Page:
Tag Archives: Hedgehog Rescue

Isra, the hedgehog on video.

Regular readers will remember that I blogged about a sick hedgehog here. She was named Isra and is being cared for by Jacqui in a Hedgehog Rescue haven. Jacqui has several “hogs” in her care, returning them to good health so that they can be released to a rural property far from roads and relatively free of predators once winter is over.

Earlier this week Jacqui updated Isra’s progress. Isra now weighs a kilo and her new quills are growing now that the mange has been cured. Naturally Isra would like to hibernate but that would stop her quill regrowth and delay her release in spring. In order to prevent hibernation she is being kept very warm on her heating disc again.

Jacqui also posted this video on the Hedgehog Rescue (NZ) Facebook page. If you turn the sound up on your computer you can hear Jacqui talking to Isra and describing her as friendly and inquisitive.

Thanks again Jacqui for the treatment and care you have given to Isra and the other hedgehogs in your care :-))


Introducing Isra

Those of you reading along will remember my last two blog posts have been about the hedgehog who visited my garden needing to drink lots of water.


It is winter here so hedgehogs should all be tucked up in a safe nest hibernating. Sick hedgehogs do not hibernate and seek water in an attempt to stave off dehydration caused by illness. Mange is a common and very debilitating illness for hedgehogs and this is what was causing my visitor to call at lunch time.

A friend alerted me to the fact that the visiting hedgehog was likely to be unwell and gave me the contact details of a woman who knows how to treat and care for sick hedgehogs.

In my last post I detailed the capture of the little one.
Today I learnt that the hedgehog is definitely a female. I had searched out a name for a male and for a female. There are websites for hedgehog names!

I chose Isra for a female. It is an Algerian name meaning “journeying by night” which is what this little one should be back doing next spring and summer once she is deemed to be well. Hedgehogs can cover remarkably long distances during the hours of darkness.

For those of you wondering about the male name I had selected, I had chosen Tsini, a Hausa name meaning Spike.

Isra is doing well. The crusts caused by mange have dropped away from her eyes. She is eating well and being given vitamins to assist in her healing. She adores her heating disc, much like Jazz, our cat does and apparently stretches out over the welcome warmth.

I am very grateful to the carer who willingly takes in sick or injured hedgehogs and cares for them, mostly out of her own pocket. I will keep you posted re progress over winter as Isra will not be allowed to hibernate and will only be released in spring if she is fit and strong enough.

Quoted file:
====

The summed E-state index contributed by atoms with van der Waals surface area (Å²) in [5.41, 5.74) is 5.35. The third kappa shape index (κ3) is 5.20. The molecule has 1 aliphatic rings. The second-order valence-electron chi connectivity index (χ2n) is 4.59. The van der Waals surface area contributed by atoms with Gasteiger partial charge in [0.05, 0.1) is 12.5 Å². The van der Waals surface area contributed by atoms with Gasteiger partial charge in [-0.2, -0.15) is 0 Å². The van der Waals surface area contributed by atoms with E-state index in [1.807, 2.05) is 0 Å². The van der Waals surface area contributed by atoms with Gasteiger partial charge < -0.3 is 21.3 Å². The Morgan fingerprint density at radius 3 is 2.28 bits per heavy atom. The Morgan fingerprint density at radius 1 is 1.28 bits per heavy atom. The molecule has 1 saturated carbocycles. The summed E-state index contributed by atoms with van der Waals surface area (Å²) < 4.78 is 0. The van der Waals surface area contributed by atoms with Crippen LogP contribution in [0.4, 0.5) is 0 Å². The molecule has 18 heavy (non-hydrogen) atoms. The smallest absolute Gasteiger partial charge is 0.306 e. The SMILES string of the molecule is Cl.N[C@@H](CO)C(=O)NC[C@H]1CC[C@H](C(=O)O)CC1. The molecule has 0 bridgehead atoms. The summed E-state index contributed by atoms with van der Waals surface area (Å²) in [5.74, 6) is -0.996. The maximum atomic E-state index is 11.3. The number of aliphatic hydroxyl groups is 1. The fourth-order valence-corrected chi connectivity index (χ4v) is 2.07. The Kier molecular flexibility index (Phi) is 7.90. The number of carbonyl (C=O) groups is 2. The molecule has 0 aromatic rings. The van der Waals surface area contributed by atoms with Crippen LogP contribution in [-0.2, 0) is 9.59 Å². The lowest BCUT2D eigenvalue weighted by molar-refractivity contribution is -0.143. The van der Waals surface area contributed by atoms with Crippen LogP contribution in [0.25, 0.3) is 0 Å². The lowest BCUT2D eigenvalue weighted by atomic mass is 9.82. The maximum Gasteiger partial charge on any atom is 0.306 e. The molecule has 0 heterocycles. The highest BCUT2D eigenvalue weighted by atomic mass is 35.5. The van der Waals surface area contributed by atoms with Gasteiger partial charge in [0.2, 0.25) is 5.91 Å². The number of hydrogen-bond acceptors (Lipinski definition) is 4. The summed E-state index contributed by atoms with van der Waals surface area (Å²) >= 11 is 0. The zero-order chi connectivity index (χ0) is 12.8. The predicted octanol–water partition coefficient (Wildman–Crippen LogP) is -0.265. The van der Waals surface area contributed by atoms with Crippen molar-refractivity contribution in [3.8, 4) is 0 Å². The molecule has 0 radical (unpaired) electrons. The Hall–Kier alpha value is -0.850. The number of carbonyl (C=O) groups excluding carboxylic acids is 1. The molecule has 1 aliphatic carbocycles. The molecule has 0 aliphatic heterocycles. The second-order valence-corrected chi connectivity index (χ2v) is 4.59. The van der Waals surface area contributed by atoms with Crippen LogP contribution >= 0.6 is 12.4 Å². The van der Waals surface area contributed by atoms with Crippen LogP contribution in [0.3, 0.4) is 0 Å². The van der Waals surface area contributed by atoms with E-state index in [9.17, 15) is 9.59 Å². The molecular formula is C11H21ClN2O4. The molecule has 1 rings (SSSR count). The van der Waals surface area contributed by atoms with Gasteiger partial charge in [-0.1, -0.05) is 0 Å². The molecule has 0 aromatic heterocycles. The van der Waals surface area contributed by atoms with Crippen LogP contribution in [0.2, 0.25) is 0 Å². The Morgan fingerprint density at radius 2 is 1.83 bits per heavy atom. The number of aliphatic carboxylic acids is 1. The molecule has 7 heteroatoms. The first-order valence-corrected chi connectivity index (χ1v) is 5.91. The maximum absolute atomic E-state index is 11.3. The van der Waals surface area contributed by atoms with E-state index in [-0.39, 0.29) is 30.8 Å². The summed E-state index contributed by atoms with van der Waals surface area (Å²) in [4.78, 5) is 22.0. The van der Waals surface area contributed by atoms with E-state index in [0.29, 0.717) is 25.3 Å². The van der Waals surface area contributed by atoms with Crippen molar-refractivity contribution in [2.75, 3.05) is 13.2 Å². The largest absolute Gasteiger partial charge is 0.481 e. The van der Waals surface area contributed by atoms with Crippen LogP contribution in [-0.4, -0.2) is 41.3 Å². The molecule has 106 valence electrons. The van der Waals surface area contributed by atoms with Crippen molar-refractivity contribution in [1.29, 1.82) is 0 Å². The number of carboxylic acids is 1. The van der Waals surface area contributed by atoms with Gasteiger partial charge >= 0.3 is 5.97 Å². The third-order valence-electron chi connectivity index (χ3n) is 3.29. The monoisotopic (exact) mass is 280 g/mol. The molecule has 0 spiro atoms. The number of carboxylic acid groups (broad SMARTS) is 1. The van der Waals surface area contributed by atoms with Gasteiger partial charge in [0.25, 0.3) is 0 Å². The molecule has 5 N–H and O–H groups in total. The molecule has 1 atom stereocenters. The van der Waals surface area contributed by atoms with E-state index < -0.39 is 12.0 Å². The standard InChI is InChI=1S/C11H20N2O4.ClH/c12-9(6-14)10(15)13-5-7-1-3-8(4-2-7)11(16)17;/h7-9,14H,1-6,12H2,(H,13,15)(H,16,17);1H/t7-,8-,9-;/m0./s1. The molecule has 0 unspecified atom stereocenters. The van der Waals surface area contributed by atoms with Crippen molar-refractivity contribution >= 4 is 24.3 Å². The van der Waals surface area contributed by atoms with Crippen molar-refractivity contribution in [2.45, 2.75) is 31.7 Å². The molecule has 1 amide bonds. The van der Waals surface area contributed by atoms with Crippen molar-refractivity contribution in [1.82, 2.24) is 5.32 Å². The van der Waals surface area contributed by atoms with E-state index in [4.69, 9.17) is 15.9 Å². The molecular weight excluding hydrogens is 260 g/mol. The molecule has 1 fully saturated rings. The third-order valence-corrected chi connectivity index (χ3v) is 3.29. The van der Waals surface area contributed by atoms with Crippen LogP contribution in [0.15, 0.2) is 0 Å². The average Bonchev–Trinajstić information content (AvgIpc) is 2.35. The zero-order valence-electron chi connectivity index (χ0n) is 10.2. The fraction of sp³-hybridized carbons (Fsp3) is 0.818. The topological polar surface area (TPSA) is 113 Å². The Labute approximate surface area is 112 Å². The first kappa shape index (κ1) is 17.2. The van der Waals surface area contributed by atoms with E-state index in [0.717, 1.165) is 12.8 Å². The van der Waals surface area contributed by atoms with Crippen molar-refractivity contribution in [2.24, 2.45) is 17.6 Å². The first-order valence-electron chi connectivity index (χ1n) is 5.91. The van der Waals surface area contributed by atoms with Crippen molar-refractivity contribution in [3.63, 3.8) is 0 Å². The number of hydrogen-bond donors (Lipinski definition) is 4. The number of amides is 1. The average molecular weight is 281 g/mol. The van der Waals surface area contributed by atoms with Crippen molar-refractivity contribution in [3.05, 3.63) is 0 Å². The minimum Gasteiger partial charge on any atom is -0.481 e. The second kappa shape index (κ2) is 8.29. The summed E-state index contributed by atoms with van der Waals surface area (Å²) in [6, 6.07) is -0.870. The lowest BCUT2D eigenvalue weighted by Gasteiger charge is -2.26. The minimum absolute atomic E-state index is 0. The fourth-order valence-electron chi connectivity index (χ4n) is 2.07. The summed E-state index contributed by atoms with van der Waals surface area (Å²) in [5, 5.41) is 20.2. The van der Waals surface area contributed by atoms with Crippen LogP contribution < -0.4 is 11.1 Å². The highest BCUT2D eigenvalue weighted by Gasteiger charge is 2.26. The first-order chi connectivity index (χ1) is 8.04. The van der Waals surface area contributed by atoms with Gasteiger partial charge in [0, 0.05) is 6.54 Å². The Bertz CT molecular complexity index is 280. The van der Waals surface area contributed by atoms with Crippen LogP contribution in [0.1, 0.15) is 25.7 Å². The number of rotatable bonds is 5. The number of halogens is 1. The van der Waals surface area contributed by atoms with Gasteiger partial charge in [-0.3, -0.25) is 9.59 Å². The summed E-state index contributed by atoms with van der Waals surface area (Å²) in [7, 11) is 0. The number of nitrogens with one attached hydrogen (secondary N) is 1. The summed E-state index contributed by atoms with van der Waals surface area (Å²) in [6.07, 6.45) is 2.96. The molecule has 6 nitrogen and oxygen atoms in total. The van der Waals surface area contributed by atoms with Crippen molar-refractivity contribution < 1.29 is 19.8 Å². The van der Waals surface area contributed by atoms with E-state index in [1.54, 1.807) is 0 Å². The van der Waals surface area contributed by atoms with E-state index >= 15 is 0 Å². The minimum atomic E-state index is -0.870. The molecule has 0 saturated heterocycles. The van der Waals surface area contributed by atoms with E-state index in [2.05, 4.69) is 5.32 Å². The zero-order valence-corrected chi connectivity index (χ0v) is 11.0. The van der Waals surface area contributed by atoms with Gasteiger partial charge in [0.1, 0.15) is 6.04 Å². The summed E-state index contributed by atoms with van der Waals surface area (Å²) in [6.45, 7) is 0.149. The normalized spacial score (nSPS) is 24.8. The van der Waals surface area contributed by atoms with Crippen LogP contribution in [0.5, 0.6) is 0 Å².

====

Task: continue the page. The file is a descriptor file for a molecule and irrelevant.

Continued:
Jacqui, the hedgehog rescue and care lady is posting update comments still to my previous posts if you would like to read those too.

Hedgehog Rescue

After advice from a local woman who rescues, treats, cares for and has a safe release plan for hedgehogs I set my “trap” in the hope that the hedgehog that visited yesterday to drink its fill would return.

My “trap” was more water in a low terracotta saucer next to Jazz’s water bowl but also a dish with tinned cat food in it. I found a deep, plastic bucket and positioned it with my thick gardening gloves near the door. I sat near the sliding door and waited. It was a frosty morning and it was still chilly. But at lunch time who should I spy but my wee visitor drinking away at the terracotta saucer.

I snuck out the door and donned the gloves, picked up the bucket and quietly approached the wee critter. I popped it into the bucket and put some food in with it.

It wolfed that down and came back for large seconds and thirds. Once I had secured the bucket so it would not fall over if wriggling and squirming happened I went indoors and rang the Rescue woman, Jacqui (see her comments on yesterday’s blog post here).

Jacqui was thrilled to learn that the “hog” had come back and was safely captured. She kindly drove over to check it out and declared it to have mange. She took it home and has begun to treat the mange by applying large amounts of cooking oil to soften the crusted skin that is caused by the mites and to drown the mites. Tomorrow she will use a flea treatment on the “hog”.

She will monitor progress and keep the little one until spring. If it is well enough and strong enough then it will be released on a very safe property in Te Hero (a rural area north of my home.) This is a much safer and suitable home compared with our garden which is alongside a very busy street.
Once the sex of this hedgehog is known I get to name it. I’ll let you know!